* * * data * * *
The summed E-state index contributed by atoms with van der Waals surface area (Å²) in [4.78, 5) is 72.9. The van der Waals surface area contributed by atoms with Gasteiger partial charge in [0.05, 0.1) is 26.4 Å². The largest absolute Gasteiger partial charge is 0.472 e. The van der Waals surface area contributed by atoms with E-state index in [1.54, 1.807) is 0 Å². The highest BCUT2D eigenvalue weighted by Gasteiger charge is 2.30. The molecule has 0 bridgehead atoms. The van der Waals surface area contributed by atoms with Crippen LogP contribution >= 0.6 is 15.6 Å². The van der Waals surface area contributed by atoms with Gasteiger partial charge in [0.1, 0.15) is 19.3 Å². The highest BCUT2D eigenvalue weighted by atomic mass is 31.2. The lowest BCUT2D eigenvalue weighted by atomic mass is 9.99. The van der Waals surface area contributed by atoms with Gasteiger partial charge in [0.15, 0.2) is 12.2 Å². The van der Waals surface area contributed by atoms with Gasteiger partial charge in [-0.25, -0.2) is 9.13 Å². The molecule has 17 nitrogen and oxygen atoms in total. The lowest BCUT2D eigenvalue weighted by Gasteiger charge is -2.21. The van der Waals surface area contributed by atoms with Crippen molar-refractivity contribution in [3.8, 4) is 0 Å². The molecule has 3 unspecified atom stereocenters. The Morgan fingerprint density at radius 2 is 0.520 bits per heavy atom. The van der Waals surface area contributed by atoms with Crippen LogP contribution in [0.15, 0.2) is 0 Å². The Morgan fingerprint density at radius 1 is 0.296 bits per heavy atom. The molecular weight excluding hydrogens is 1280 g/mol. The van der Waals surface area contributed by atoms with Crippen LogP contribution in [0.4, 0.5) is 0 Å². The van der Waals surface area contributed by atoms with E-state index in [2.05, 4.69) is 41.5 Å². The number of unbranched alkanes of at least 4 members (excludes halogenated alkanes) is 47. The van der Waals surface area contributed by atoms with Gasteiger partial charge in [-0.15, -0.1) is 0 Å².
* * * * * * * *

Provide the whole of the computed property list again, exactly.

The summed E-state index contributed by atoms with van der Waals surface area (Å²) in [4.78, 5) is 72.9. The van der Waals surface area contributed by atoms with Gasteiger partial charge in [0.05, 0.1) is 26.4 Å². The largest absolute Gasteiger partial charge is 0.472 e. The van der Waals surface area contributed by atoms with E-state index in [1.54, 1.807) is 0 Å². The highest BCUT2D eigenvalue weighted by Gasteiger charge is 2.30. The molecule has 0 bridgehead atoms. The van der Waals surface area contributed by atoms with Crippen LogP contribution >= 0.6 is 15.6 Å². The van der Waals surface area contributed by atoms with Gasteiger partial charge in [0.1, 0.15) is 19.3 Å². The highest BCUT2D eigenvalue weighted by atomic mass is 31.2. The lowest BCUT2D eigenvalue weighted by atomic mass is 9.99. The van der Waals surface area contributed by atoms with Gasteiger partial charge in [0.15, 0.2) is 12.2 Å². The van der Waals surface area contributed by atoms with Gasteiger partial charge in [-0.25, -0.2) is 9.13 Å². The molecule has 17 nitrogen and oxygen atoms in total. The lowest BCUT2D eigenvalue weighted by Gasteiger charge is -2.21. The van der Waals surface area contributed by atoms with Crippen molar-refractivity contribution in [3.8, 4) is 0 Å². The molecule has 3 unspecified atom stereocenters. The Morgan fingerprint density at radius 2 is 0.520 bits per heavy atom. The van der Waals surface area contributed by atoms with Crippen LogP contribution in [0.15, 0.2) is 0 Å². The Morgan fingerprint density at radius 1 is 0.296 bits per heavy atom. The molecular weight excluding hydrogens is 1280 g/mol. The van der Waals surface area contributed by atoms with Crippen LogP contribution in [0.4, 0.5) is 0 Å². The van der Waals surface area contributed by atoms with E-state index in [2.05, 4.69) is 41.5 Å². The number of unbranched alkanes of at least 4 members (excludes halogenated alkanes) is 47. The van der Waals surface area contributed by atoms with Gasteiger partial charge in [-0.15, -0.1) is 0 Å².